Today, of course, the areola is most commonly associated with the coloured ring of flesh between nipple and breast. Here, again, we are confronted with an expanded border-space, an encompassing series of creases and undulations encircling the point at which fluid can be expelled from the human body. The skin of the photograph is as mutable as that of the body, both continually inscribed and re-inscribed with meaning. Exhibiting fragility and permeability, the borders in Areola fail to contain: colours seep, light bleeds. The images transgress.

Straining against the limits of the photograph, these images occupy and expand the border space. The harsh delineation of the pictorial frame is transformed, becoming an elastic space of indeterminacy, an expansive in-between. In a contemporary climate where the socio-political discourse concerning border spaces is freighted with toxicity, there is something subversive about Varga’s refusal to grant the border its limiting power.

Near the beginning of Kristeva’s Powers of Horror, she identifies death, or more specifically the corpse, as ‘a border that has encroached upon everything’.[iv] If, as many after Barthes would argue, all photographs are ultimately about death, then all photographs are marked by the encroaching finality of such a border. In Areola, Varga’s works hang suspended within an expanded border space: a space between subject and object, photograph and world, negative and positive, within and without. Rather than being encroached upon, Varga’s transgressions of light dematerialise the photographic border, in order to proclaim their own, altered life.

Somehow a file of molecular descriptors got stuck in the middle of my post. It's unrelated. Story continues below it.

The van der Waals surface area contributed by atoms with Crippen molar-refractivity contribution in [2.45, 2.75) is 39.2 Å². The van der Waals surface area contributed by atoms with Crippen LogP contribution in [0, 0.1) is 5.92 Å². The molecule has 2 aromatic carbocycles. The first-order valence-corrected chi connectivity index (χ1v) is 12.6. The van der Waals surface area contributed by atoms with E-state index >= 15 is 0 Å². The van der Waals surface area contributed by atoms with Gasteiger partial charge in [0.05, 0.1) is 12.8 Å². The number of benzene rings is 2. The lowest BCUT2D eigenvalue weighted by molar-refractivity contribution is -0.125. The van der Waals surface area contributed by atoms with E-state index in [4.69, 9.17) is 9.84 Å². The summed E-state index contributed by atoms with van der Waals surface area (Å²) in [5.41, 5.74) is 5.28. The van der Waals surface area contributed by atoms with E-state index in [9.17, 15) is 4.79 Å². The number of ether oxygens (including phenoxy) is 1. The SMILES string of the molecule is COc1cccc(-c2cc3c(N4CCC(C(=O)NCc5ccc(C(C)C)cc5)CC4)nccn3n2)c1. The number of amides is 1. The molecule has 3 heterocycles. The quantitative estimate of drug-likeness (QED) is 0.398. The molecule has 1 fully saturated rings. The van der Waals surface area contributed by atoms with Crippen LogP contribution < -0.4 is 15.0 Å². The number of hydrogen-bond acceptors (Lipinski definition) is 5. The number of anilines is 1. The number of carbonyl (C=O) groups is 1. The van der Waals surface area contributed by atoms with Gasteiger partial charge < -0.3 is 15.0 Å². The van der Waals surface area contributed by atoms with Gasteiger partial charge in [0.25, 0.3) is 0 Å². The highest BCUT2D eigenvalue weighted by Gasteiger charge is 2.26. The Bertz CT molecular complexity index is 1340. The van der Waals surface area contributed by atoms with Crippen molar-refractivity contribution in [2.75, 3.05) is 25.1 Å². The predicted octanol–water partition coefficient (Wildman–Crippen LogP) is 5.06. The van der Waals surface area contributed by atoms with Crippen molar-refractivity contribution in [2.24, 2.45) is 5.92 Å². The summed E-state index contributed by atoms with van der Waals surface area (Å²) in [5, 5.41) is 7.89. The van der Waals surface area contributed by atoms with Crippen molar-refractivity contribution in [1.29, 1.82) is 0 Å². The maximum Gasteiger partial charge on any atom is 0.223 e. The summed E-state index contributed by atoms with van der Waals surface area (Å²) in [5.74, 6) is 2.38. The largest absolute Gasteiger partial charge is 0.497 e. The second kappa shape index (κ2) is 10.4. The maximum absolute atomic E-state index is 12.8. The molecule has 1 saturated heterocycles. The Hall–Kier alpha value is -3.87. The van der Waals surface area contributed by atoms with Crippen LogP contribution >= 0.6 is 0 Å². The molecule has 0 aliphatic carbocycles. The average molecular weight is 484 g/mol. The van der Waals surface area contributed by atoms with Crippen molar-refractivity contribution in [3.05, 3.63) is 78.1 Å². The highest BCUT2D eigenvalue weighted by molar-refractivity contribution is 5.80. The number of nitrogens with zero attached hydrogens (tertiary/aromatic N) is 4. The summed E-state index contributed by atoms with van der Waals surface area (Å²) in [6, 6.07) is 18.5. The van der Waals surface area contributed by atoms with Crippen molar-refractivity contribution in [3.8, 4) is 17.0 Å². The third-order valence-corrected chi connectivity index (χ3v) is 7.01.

Kirsty Baker is a writer living in Wellington, Aotearoa New Zealand, where she is a doctoral candidate in Art History.

[i] Julia Kristeva, Powers of Horror: An Essay on Abjection (New York: Columbia University Press, 1982) 207.

[ii] Justine Varga, in conversation with the author, 5 January 2019

[iii] Oxford English Dictionary, accessed 10 January 2019

[iv] Kristeva, 3.